In the wake of school shooting incidents, growing numbers of elementary schools are practicing “intruder drills” so students know what to do in the event of such a crisis. But some people worry that the exercises might actually heighten children’s fears for their safety.
In a study published last month in the journal School Psychology Review, psychologists Elizabeth J. Zhe and Amanda B. Nickerson of the University of Albany, State University of New York, attempted to test that concern in an unnamed elementary school in the state.
The researchers divided 74 students in the 5th and 6th grades into two groups. One group underwent a lockdown drill, while the other took a lesson in origami, the Japanese paper-folding art. Tested later, the students who had practiced the crisis drill demonstrated that they had indeed learned the emergency procedures, but that they were no more anxious or fearful than their counterparts in the origami class.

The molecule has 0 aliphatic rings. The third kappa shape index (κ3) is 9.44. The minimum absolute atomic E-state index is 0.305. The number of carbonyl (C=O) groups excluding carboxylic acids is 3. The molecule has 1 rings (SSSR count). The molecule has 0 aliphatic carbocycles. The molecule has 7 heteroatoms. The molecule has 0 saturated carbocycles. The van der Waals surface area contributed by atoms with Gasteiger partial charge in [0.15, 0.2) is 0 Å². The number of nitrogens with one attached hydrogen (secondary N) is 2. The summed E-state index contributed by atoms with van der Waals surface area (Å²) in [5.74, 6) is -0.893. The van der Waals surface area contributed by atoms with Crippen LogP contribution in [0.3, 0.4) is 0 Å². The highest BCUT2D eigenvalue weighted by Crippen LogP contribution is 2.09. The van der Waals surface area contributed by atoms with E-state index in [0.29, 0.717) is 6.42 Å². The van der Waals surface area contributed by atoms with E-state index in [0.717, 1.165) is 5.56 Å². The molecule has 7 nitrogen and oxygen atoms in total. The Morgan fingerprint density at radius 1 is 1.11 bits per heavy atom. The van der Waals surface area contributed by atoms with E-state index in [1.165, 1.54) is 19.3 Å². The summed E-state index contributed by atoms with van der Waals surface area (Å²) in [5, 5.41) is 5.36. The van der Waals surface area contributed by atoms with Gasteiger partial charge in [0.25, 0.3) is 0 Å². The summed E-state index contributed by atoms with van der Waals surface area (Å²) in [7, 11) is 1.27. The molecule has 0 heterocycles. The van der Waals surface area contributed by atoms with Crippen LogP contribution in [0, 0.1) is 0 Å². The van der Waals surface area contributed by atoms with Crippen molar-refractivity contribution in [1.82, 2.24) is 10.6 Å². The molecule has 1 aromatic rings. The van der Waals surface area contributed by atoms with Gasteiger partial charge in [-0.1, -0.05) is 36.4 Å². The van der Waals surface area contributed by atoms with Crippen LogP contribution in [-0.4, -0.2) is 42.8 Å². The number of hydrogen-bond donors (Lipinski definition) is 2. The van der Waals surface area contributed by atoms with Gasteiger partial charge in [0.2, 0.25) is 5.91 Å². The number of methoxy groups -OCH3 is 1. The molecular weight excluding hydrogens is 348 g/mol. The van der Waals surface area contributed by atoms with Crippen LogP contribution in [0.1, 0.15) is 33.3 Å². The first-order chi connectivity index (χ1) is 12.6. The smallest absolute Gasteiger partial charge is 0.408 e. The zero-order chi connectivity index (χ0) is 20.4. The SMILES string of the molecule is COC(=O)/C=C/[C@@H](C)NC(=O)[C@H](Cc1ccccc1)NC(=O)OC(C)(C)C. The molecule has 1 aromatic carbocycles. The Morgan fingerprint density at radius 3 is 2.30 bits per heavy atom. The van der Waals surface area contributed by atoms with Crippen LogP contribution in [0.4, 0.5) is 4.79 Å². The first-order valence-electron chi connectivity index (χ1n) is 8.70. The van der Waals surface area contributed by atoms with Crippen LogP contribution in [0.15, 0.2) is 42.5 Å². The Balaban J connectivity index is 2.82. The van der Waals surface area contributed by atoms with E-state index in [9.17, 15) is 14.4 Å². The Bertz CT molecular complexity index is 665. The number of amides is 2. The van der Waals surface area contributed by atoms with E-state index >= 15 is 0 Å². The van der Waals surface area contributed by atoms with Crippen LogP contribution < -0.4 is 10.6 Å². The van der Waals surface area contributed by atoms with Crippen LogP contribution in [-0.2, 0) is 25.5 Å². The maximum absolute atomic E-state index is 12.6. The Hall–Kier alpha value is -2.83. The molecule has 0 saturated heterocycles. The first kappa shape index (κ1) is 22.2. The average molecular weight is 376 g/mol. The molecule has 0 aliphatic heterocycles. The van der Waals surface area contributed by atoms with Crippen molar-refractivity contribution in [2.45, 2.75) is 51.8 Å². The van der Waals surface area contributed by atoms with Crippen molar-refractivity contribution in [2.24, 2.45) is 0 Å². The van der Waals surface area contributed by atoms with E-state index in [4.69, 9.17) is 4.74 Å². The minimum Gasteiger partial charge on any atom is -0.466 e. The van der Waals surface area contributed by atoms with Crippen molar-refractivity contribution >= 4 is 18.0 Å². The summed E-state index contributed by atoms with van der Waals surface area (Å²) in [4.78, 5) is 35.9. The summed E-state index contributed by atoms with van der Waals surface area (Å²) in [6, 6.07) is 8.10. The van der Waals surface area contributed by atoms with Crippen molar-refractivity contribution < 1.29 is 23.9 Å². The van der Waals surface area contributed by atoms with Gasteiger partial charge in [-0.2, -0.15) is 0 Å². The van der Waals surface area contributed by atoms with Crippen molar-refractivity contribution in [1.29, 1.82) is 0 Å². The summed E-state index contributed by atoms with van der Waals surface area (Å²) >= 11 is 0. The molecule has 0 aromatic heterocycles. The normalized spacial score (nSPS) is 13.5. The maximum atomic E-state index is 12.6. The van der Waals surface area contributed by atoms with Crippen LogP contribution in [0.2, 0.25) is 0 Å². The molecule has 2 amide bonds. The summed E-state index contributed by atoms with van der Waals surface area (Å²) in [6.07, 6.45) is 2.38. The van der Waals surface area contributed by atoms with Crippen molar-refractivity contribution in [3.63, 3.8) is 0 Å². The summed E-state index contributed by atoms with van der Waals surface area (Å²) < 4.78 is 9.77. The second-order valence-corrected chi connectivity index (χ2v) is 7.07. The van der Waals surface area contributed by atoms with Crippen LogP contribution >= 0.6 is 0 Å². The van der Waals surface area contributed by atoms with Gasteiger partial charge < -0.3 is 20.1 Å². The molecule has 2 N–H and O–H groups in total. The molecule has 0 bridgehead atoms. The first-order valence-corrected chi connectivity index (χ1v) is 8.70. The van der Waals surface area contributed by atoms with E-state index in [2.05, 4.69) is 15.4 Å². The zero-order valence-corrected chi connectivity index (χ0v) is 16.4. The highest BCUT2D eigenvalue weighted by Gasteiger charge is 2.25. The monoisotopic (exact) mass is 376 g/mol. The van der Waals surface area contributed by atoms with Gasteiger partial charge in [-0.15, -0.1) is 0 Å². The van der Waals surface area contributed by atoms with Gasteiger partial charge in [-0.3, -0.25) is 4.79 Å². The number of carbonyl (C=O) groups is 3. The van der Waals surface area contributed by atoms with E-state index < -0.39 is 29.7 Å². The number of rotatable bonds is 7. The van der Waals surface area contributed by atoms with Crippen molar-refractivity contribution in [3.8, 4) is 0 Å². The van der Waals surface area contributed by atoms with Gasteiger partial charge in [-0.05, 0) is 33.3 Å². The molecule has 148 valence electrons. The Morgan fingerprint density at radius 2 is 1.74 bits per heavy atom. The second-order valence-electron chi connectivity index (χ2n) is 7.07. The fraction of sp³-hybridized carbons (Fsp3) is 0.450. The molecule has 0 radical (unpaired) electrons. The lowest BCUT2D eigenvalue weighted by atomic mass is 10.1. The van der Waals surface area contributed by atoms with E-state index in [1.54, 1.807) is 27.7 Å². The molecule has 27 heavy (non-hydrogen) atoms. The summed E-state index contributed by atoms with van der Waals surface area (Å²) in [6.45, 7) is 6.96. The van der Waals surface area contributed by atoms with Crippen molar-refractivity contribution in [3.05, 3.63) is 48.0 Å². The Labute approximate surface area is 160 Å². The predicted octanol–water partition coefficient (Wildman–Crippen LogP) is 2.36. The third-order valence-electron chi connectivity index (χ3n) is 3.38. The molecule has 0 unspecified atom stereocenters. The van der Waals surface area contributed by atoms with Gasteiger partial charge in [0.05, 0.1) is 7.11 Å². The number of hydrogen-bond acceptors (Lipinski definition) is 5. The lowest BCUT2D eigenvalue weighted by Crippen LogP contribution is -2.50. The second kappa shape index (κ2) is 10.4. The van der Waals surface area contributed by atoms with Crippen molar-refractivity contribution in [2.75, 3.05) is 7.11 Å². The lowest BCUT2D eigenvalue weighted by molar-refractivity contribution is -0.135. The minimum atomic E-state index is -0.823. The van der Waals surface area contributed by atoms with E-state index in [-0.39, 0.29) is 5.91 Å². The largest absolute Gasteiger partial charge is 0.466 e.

“Effects of an Intruder Drill Crisis Drill on Children’s Knowledge, Anxiety, and Perceptions of School Safety” appears in School Psychology Review.